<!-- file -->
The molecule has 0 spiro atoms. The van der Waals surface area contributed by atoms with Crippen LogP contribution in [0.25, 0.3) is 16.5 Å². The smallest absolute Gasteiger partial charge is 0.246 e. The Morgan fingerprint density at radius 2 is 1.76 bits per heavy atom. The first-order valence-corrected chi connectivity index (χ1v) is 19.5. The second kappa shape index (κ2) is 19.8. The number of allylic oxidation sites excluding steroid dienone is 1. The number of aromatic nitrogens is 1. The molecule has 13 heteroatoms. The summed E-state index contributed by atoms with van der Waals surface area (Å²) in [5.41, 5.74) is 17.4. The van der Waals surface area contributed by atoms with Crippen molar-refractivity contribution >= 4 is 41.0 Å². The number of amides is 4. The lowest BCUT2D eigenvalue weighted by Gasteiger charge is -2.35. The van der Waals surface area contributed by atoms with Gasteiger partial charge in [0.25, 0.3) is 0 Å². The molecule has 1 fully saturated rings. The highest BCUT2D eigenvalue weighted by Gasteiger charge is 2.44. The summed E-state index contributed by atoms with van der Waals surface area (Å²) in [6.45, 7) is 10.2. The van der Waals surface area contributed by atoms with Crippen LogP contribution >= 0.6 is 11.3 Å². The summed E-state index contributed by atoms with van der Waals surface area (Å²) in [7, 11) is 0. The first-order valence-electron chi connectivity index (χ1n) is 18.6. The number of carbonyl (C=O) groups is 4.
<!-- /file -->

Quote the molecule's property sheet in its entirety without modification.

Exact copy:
The molecule has 0 spiro atoms. The van der Waals surface area contributed by atoms with Crippen LogP contribution in [0.25, 0.3) is 16.5 Å². The smallest absolute Gasteiger partial charge is 0.246 e. The Morgan fingerprint density at radius 2 is 1.76 bits per heavy atom. The first-order valence-corrected chi connectivity index (χ1v) is 19.5. The second kappa shape index (κ2) is 19.8. The number of allylic oxidation sites excluding steroid dienone is 1. The number of aromatic nitrogens is 1. The molecule has 13 heteroatoms. The summed E-state index contributed by atoms with van der Waals surface area (Å²) in [5.41, 5.74) is 17.4. The van der Waals surface area contributed by atoms with Crippen molar-refractivity contribution >= 4 is 41.0 Å². The number of amides is 4. The lowest BCUT2D eigenvalue weighted by Gasteiger charge is -2.35. The van der Waals surface area contributed by atoms with Gasteiger partial charge in [0.25, 0.3) is 0 Å². The molecule has 1 fully saturated rings. The highest BCUT2D eigenvalue weighted by Gasteiger charge is 2.44. The summed E-state index contributed by atoms with van der Waals surface area (Å²) in [6.45, 7) is 10.2. The van der Waals surface area contributed by atoms with Crippen LogP contribution >= 0.6 is 11.3 Å². The summed E-state index contributed by atoms with van der Waals surface area (Å²) in [7, 11) is 0. The first-order valence-electron chi connectivity index (χ1n) is 18.6. The number of carbonyl (C=O) groups is 4.